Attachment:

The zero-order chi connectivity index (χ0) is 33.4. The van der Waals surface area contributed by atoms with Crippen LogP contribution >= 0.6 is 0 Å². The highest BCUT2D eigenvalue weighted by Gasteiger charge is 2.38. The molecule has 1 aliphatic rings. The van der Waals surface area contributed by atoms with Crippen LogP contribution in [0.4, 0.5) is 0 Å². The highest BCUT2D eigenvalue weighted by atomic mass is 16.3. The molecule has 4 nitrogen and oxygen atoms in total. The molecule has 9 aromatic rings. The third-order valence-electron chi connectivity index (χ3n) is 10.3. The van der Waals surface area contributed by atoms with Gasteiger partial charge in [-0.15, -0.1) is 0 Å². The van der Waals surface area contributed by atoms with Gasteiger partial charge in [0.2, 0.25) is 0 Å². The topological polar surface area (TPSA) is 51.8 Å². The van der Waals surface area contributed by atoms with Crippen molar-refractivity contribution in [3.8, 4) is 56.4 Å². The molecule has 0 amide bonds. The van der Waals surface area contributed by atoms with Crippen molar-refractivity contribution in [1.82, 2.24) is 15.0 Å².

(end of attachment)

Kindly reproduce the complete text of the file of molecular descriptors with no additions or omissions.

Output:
The zero-order chi connectivity index (χ0) is 33.4. The van der Waals surface area contributed by atoms with Crippen LogP contribution >= 0.6 is 0 Å². The highest BCUT2D eigenvalue weighted by Gasteiger charge is 2.38. The molecule has 1 aliphatic rings. The van der Waals surface area contributed by atoms with Crippen LogP contribution in [0.4, 0.5) is 0 Å². The highest BCUT2D eigenvalue weighted by atomic mass is 16.3. The molecule has 4 nitrogen and oxygen atoms in total. The molecule has 9 aromatic rings. The third-order valence-electron chi connectivity index (χ3n) is 10.3. The van der Waals surface area contributed by atoms with Gasteiger partial charge in [-0.15, -0.1) is 0 Å². The van der Waals surface area contributed by atoms with Gasteiger partial charge in [0.2, 0.25) is 0 Å². The topological polar surface area (TPSA) is 51.8 Å². The van der Waals surface area contributed by atoms with Crippen molar-refractivity contribution in [3.8, 4) is 56.4 Å². The molecule has 0 amide bonds. The van der Waals surface area contributed by atoms with Crippen molar-refractivity contribution in [1.82, 2.24) is 15.0 Å².